Lon Jefferies, a Certified Financial Planner™ (CFP), is a fee-only financial advisor and trusted fiduciary at Net Worth Advisory Group in Salt Lake City, Utah. He is dedicated to providing comprehensive financial planning and investment management on a fee-only basis.
Next year, 401(k) plan participants will see the true cost of their retirement accounts for the first time – and many will not be pleased. In April 2012, long-awaited Department of Labor rules designed to improve fee transparency in 401(k) plans will go into effect. Consequently, many employers are changing their 401(k) plan provider in an attempt to lower investment fees and provide stronger investment options.
There is an old myth that 401(k) plans are “free.” In fact, in a 2011 survey conducted by AARP, 71% of plan participants thought they paid no 401(k) fees. For this reason, expect to hear a collective gasp when investors open their quarterly 401(k) statements in April.
This certainly doesn’t suggest that 401(k) plans are poor retirement vehicles. The tax-deferral, automatic contributions, and employer-matching benefits are paramount and should be utilized by nearly everyone with access to a plan. Fortunately, the benefit of the new disclosure laws coming into effect in April is that it forces employers to take more responsibility in ensuring their 401(k) plans offer high-quality investments at a reasonable cost.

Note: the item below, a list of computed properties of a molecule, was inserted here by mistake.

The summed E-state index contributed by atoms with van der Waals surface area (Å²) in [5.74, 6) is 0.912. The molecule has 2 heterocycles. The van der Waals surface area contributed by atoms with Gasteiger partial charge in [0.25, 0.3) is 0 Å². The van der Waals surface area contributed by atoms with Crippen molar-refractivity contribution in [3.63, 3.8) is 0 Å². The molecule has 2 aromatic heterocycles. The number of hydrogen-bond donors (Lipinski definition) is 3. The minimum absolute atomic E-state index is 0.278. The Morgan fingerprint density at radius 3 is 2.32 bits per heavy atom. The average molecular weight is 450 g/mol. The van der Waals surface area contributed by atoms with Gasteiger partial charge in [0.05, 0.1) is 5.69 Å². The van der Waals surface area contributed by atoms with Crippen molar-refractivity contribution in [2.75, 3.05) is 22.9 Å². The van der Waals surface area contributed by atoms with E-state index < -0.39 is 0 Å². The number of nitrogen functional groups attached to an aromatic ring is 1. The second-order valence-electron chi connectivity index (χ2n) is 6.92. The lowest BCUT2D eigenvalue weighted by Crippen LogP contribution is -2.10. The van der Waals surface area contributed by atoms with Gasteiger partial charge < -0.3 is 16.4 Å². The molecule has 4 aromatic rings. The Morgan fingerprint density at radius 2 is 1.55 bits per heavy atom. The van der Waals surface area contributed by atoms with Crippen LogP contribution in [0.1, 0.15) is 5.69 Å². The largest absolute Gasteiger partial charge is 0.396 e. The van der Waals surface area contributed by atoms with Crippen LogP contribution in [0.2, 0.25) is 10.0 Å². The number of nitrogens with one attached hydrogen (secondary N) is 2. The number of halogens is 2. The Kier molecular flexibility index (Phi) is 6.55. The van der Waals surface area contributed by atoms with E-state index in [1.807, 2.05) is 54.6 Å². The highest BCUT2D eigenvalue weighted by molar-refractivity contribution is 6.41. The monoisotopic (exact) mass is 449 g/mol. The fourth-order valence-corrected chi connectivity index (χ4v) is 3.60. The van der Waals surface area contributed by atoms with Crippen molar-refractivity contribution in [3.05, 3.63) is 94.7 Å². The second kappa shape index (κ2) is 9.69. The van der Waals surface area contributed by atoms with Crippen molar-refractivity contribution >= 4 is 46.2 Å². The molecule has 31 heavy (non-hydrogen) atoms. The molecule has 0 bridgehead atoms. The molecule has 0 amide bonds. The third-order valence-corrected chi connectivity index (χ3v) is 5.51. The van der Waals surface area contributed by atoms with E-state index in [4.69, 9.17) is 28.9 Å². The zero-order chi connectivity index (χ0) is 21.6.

Although these new laws have not yet taken effect, they are already beginning to serve their purpose. In preparation for complying with disclosure requirements, many employers are already doing additional due diligence and have discovered that their employees have been paying unjustified and unreasonable fees. Consequently, many employers are already making modifications to their 401k plans, or even changing their 401(k) provider.
Look forward to April 2012. Minimizing investment fees is just as important as obtaining a satisfactory rate of return. Be sure to speak to a fee-only financial planner when you receive your first quarter statement to determine whether your 401(k) plan’s fees are appropriate and to identify responsible actions to be taken.